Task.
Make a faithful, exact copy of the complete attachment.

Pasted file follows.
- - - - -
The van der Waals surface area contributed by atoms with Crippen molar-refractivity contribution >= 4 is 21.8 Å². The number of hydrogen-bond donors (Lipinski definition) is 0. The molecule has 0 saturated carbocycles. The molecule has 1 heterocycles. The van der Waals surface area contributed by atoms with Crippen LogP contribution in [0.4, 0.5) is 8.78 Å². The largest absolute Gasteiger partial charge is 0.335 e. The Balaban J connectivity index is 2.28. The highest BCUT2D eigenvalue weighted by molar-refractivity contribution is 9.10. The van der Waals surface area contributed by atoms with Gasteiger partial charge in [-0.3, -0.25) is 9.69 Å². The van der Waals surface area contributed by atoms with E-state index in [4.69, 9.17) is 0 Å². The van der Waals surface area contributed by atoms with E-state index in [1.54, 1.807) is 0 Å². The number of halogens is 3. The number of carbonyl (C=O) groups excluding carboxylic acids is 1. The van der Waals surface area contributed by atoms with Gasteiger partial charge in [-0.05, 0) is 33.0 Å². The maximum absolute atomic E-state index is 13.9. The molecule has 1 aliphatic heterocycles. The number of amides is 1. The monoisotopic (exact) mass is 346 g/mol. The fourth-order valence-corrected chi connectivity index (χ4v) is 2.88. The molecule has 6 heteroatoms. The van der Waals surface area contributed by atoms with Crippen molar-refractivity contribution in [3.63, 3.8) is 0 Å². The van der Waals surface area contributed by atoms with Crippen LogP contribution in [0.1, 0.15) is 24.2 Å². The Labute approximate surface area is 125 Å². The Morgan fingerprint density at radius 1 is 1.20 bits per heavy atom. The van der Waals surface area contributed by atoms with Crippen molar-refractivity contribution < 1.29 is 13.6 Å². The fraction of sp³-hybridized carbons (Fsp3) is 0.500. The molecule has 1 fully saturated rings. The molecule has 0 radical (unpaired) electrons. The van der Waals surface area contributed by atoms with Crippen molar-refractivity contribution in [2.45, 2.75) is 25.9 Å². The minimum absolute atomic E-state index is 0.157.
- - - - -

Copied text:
The van der Waals surface area contributed by atoms with Crippen molar-refractivity contribution >= 4 is 21.8 Å². The number of hydrogen-bond donors (Lipinski definition) is 0. The molecule has 0 saturated carbocycles. The molecule has 1 heterocycles. The van der Waals surface area contributed by atoms with Crippen LogP contribution in [0.4, 0.5) is 8.78 Å². The largest absolute Gasteiger partial charge is 0.335 e. The Balaban J connectivity index is 2.28. The highest BCUT2D eigenvalue weighted by molar-refractivity contribution is 9.10. The van der Waals surface area contributed by atoms with Gasteiger partial charge in [-0.3, -0.25) is 9.69 Å². The van der Waals surface area contributed by atoms with E-state index in [4.69, 9.17) is 0 Å². The van der Waals surface area contributed by atoms with E-state index in [1.54, 1.807) is 0 Å². The number of halogens is 3. The number of carbonyl (C=O) groups excluding carboxylic acids is 1. The van der Waals surface area contributed by atoms with Gasteiger partial charge in [-0.05, 0) is 33.0 Å². The maximum absolute atomic E-state index is 13.9. The molecule has 1 aliphatic heterocycles. The number of amides is 1. The monoisotopic (exact) mass is 346 g/mol. The fourth-order valence-corrected chi connectivity index (χ4v) is 2.88. The molecule has 6 heteroatoms. The van der Waals surface area contributed by atoms with Crippen molar-refractivity contribution in [3.63, 3.8) is 0 Å². The van der Waals surface area contributed by atoms with Crippen LogP contribution in [0.1, 0.15) is 24.2 Å². The Labute approximate surface area is 125 Å². The Morgan fingerprint density at radius 1 is 1.20 bits per heavy atom. The van der Waals surface area contributed by atoms with Crippen molar-refractivity contribution < 1.29 is 13.6 Å². The fraction of sp³-hybridized carbons (Fsp3) is 0.500. The molecule has 1 fully saturated rings. The molecule has 0 radical (unpaired) electrons. The van der Waals surface area contributed by atoms with Crippen molar-refractivity contribution in [2.45, 2.75) is 25.9 Å². The minimum absolute atomic E-state index is 0.157.